James Griffith-Edwards, professor of addictive behaviour at London University, said of Paul Bedworth's persistent computing: 'I would be suspicious if I heard that someone was up playing with a yo-yo all night, every night . . . It would put me on alert. When anything goes to those extremes, cutting across normal life, I would see a warning flag.'
Mr Bedworth is alleged to have gained access to some of Europe's most sophisticated computers from a BBC microcomputer in his bedroom. The defence aims to show that Mr Bedworth, 19, was so obsessed with computing that he was unable to form the criminal intent that would be necessary to convict him of the charges he faces under the Computer Misuse Act, 1990.
Professor Griffith-Edwards said yesterday that if someone was suffering from a compulsive disorder their ability to form that intent would be 'impaired or negated'. He said that Mr Bedworth appeared to be someone who was truthful to the point of admitting things that might harm his case.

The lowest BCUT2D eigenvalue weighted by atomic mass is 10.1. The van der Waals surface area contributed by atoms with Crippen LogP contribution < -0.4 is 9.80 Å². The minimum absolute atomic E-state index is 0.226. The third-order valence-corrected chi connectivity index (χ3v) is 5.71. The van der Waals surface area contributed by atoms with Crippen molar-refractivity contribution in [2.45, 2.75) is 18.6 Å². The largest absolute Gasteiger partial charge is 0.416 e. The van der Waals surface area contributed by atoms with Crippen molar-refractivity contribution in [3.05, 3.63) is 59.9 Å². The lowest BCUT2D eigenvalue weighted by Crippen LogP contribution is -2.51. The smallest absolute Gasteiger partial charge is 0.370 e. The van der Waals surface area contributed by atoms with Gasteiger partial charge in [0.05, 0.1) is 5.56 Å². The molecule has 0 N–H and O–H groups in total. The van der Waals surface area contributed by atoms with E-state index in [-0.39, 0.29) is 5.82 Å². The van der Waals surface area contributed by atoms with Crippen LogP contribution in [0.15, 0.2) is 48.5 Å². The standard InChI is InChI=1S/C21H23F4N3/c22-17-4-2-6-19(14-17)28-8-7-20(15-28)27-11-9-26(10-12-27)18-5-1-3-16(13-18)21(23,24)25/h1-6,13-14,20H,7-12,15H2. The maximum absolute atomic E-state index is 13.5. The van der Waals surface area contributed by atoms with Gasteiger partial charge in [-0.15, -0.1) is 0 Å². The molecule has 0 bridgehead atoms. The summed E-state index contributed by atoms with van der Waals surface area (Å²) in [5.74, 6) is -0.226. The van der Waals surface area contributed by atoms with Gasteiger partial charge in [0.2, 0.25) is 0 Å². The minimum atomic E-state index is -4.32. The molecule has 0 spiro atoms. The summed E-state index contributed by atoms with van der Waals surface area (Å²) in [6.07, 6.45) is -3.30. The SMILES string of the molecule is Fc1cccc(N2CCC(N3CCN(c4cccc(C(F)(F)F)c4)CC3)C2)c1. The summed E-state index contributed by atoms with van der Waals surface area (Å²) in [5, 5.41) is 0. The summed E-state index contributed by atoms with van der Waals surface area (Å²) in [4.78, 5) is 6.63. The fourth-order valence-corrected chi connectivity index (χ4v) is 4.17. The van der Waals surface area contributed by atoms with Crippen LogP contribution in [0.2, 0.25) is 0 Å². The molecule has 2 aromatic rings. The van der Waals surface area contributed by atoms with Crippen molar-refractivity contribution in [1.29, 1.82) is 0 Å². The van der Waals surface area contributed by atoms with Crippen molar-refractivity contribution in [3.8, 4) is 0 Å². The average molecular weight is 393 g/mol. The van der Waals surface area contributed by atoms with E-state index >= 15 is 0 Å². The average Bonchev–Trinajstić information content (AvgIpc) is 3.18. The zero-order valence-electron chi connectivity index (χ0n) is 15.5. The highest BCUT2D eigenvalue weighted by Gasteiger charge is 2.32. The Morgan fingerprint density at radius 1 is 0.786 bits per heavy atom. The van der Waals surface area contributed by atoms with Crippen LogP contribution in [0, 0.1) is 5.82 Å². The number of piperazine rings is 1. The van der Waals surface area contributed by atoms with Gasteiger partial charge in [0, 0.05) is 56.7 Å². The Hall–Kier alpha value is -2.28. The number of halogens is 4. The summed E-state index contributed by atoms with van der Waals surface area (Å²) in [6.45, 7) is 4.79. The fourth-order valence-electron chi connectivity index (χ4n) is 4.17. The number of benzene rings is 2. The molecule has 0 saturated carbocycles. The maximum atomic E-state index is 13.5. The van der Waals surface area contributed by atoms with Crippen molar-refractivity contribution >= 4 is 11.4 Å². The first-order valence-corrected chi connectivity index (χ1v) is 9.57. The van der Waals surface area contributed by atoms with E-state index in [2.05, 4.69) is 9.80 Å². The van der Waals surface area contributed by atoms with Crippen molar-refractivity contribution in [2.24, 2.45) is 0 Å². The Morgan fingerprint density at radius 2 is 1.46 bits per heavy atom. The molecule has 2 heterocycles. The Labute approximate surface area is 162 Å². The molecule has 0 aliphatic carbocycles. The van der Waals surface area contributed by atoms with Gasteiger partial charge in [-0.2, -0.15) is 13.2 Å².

The professor told the court that, 'far from being a clever liar, involved in a cover-up', the accused appeared almost naive.
Asked by counsel for the prosecution if people who went fishing - sitting up all night, in severe discomfort, getting wet - might also be said to be suffering from a compulsive obsessive disorder, Professor Griffith-Edwards replied: 'We are dealing with an issue of an extrememly different kind and magnitude from a fondness for fishing.'
He said the case was not simply 'an adolescent jape' and likened Mr Bedworth's obsession with that of a compulsive hand-washer.
The trial continues today.Reuse content